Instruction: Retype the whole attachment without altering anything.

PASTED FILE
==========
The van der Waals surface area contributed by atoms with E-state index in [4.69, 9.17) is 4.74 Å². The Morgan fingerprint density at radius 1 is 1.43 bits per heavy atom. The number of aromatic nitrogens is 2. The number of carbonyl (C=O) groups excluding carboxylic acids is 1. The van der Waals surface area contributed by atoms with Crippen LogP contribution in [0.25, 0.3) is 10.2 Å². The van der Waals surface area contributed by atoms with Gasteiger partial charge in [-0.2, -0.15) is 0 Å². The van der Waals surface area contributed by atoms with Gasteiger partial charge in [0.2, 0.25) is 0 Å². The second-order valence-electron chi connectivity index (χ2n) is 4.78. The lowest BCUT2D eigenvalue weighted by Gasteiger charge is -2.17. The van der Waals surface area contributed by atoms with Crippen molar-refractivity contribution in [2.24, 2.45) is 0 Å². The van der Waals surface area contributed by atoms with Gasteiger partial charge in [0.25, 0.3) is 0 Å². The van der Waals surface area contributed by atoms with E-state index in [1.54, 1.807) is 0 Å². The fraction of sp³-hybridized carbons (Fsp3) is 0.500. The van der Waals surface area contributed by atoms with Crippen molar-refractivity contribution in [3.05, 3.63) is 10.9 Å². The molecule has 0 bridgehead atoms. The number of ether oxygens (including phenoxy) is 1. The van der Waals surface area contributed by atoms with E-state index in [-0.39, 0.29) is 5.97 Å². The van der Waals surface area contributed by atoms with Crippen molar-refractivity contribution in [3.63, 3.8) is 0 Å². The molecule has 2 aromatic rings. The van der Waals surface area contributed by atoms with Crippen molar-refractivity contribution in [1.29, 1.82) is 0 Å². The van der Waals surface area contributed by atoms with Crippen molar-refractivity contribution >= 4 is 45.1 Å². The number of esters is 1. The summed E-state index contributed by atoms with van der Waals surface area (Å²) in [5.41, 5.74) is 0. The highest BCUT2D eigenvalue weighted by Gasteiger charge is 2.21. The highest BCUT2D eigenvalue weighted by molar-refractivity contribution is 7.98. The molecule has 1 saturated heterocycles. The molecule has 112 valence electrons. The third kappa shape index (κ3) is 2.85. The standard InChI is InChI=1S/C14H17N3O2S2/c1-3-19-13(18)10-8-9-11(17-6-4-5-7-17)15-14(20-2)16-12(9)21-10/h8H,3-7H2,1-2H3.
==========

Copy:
The van der Waals surface area contributed by atoms with E-state index in [4.69, 9.17) is 4.74 Å². The Morgan fingerprint density at radius 1 is 1.43 bits per heavy atom. The number of aromatic nitrogens is 2. The number of carbonyl (C=O) groups excluding carboxylic acids is 1. The van der Waals surface area contributed by atoms with Crippen LogP contribution in [0.25, 0.3) is 10.2 Å². The van der Waals surface area contributed by atoms with Gasteiger partial charge in [-0.2, -0.15) is 0 Å². The van der Waals surface area contributed by atoms with Gasteiger partial charge in [0.2, 0.25) is 0 Å². The second-order valence-electron chi connectivity index (χ2n) is 4.78. The lowest BCUT2D eigenvalue weighted by Gasteiger charge is -2.17. The van der Waals surface area contributed by atoms with Crippen molar-refractivity contribution in [2.24, 2.45) is 0 Å². The van der Waals surface area contributed by atoms with Gasteiger partial charge in [0.25, 0.3) is 0 Å². The van der Waals surface area contributed by atoms with E-state index in [1.54, 1.807) is 0 Å². The fraction of sp³-hybridized carbons (Fsp3) is 0.500. The van der Waals surface area contributed by atoms with Crippen molar-refractivity contribution in [3.05, 3.63) is 10.9 Å². The molecule has 0 bridgehead atoms. The number of ether oxygens (including phenoxy) is 1. The van der Waals surface area contributed by atoms with E-state index in [-0.39, 0.29) is 5.97 Å². The van der Waals surface area contributed by atoms with Crippen molar-refractivity contribution in [3.63, 3.8) is 0 Å². The molecule has 2 aromatic rings. The van der Waals surface area contributed by atoms with Crippen molar-refractivity contribution in [1.29, 1.82) is 0 Å². The van der Waals surface area contributed by atoms with Crippen molar-refractivity contribution >= 4 is 45.1 Å². The number of esters is 1. The summed E-state index contributed by atoms with van der Waals surface area (Å²) in [5.41, 5.74) is 0. The highest BCUT2D eigenvalue weighted by Gasteiger charge is 2.21. The highest BCUT2D eigenvalue weighted by molar-refractivity contribution is 7.98. The molecule has 1 saturated heterocycles. The molecule has 112 valence electrons. The third kappa shape index (κ3) is 2.85. The standard InChI is InChI=1S/C14H17N3O2S2/c1-3-19-13(18)10-8-9-11(17-6-4-5-7-17)15-14(20-2)16-12(9)21-10/h8H,3-7H2,1-2H3.